Financial Woes
4:55 pm
Mon July 21, 2014

Chesterfield Arts To Cease Operations In August

The Awakening was created by sculptor Seward Johnson. The sculpture was donated to Chesterfield Arts as part of its public collection. (via Flicker/Jennifer Morrow)
The Awakening was created by sculptor Seward Johnson. The sculpture was donated to Chesterfield Arts as part of its public collection. (via Flicker/Jennifer Morrow)

In August, Chesterfield Arts will stop day-to-day operations because of a shortage in funds.

The non-profit organization works to promote art education and public art in West St. Louis County.

This year the nonprofit faced declining revenue. In addition, they were forced to move. The organization was notified in the fall of 2013 that they would have to relocate by June of this year.

Chesterfield Arts Board President Mary Brown said  they were unable to find a new permanent home.

“When we realized that we did not have anywhere to go, on top of the fact that we had faced declining revenue in 2013, and 2014 was not looking any better, we really had no choice but to cease everyday operations,” Brown said.

That decision meant the elimination of its staff and the end to arts classes and public outreach programs.

Chesterfield Arts is responsible for many of the outdoor sculptures throughout Chesterfield, including “The Awakening,” which depict a giant rising from the earth. 

In addition to promoting public art thought exhibitions and galleries, Chesterfield Arts also offered numerous classes for youth, adults and disabled individuals.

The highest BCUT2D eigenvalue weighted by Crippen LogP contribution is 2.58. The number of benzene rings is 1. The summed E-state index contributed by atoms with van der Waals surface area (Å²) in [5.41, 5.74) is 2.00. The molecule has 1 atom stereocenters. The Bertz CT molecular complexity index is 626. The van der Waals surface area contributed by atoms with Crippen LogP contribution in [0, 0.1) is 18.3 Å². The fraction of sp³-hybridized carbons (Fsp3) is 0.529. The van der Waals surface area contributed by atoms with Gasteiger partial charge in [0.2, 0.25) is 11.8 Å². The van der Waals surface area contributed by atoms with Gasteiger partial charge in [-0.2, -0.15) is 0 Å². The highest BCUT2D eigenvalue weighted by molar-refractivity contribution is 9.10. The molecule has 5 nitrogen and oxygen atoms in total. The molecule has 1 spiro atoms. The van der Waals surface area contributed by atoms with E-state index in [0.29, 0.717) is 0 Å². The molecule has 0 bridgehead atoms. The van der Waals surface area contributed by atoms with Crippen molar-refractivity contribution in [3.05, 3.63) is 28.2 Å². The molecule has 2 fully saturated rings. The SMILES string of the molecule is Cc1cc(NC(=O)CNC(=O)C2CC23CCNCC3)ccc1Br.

Stacey Morse is the former executive director of Chesterfield Arts. She resigned in June after the board decision to cut back. Morse says she thinks Chesterfield Arts has had a great impact on the community.

“The work that Chesterfield Arts did to really help build a community, that had an identity that was focused around the arts and culture has made a difference,” Morse said. “We always had it in our sights to use the arts as a way to engage a community and get people to connect in ways that maybe they didn’t have the opportunity to do in the past.”

Morse said she’s not sure what the future holds for the organization.

“Chesterfield Arts has accomplished so much over the past 12 years” Morse said. “And that positive work, I would hope will continue on in varying forms. I’m not sure what forms that will take at this point.”

Chesterfield Arts will continue to function as a nonprofit and the board will act as stewards of the organizations art collection. But Board President Brown says she’s not sure what the future of the organization looks like.

“The biggest challenge for our board is going to be figuring out a way that we can continue to offer programs, try and bring back our classes and have the security in knowing that we are fiscally able to do that.”

Brown says she hopes Chesterfield Arts will be able to restore some of their programs in the future.

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